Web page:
Football is a team sport in the deepest sense. The game may be most readily associated with its brutalities—hard helmet against soft flesh, foot against turf, the pounding and the scraping and the crunching—but it is also, in its way, delicate. Each play is a ballet in miniature, a work of intricate choreography that casts every player as a crucial member of the corps; the quarterback and his receivers may be the most visible to viewers, yes, but to win—to get that weird little ball over that fixed little line, as many times as it takes—everyone must run the route set out for them. In football, as in so many other things, it can be hard to tell where the “I” ends and the “we” begins.
The sales pitch for Friday Night Lights, the NBC drama that premiered 10 years ago today, is that it was about football but also totally not about football. The central sport, here, was simply a vehicle that allowed the show to explore ideas like community and competition and diversity and adversity and—if you’re laying the pitch on especially thick—the triumph of the human spirit.
The pitch was correct: Friday Night Lights is a show that is nominally about the Panthers of Dillon High School in Dillon, Texas, but that is really about all the people in the team’s orbit. It’s a serialized celebration of football’s ensemble act. Each player, here, whether central or supporting (and whether on the team, or simply around it) matters. FNL, when it premiered in 2006, rejected decades’ worth of sitcom-driven logic—the hermetic, hierarchical universe—in favor of a format that dared to suggest that every supporting character could also double as a star. The show took the everyone-has-a-story premise of the soap opera and turned it into high art.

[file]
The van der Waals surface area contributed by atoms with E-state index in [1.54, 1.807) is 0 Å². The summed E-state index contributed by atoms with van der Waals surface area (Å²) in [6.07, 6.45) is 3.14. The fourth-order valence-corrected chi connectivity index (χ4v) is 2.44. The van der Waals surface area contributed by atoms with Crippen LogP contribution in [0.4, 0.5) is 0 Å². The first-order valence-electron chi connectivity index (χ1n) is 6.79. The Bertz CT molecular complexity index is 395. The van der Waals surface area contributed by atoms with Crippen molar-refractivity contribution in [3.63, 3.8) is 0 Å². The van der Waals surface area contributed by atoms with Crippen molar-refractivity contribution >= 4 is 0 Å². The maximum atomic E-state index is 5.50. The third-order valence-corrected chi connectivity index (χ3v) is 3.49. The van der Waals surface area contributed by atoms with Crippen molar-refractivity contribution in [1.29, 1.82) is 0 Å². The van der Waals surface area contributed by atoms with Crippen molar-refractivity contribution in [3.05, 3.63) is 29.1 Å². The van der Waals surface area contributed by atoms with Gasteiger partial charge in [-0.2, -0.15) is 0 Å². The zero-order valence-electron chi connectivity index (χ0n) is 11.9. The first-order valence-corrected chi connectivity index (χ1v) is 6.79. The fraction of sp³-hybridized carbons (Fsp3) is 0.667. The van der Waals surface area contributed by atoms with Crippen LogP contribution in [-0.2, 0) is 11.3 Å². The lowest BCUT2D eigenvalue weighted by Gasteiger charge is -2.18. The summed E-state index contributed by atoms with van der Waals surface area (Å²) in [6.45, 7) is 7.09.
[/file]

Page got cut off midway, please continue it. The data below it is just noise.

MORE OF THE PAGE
FNL’s pilot begins with Eric Taylor about to start his first season as the head coach of the Panthers. It’s early on the Monday before that first game (Monday being, a voice-overed morning-radio DJ reminds us, “four days until Friday night”); in the background, as the show’s roving camera provides a tour of the Odessa-esque town—chain-link fences, aluminum siding, power lines, sweeping skies—the DJ takes calls from Dillon residents who are passionately predicting the performance Coach Taylor will coax from his team on Friday. Viewers see Eric walking the immense football field, alone, acutely aware of the pressure he’s under.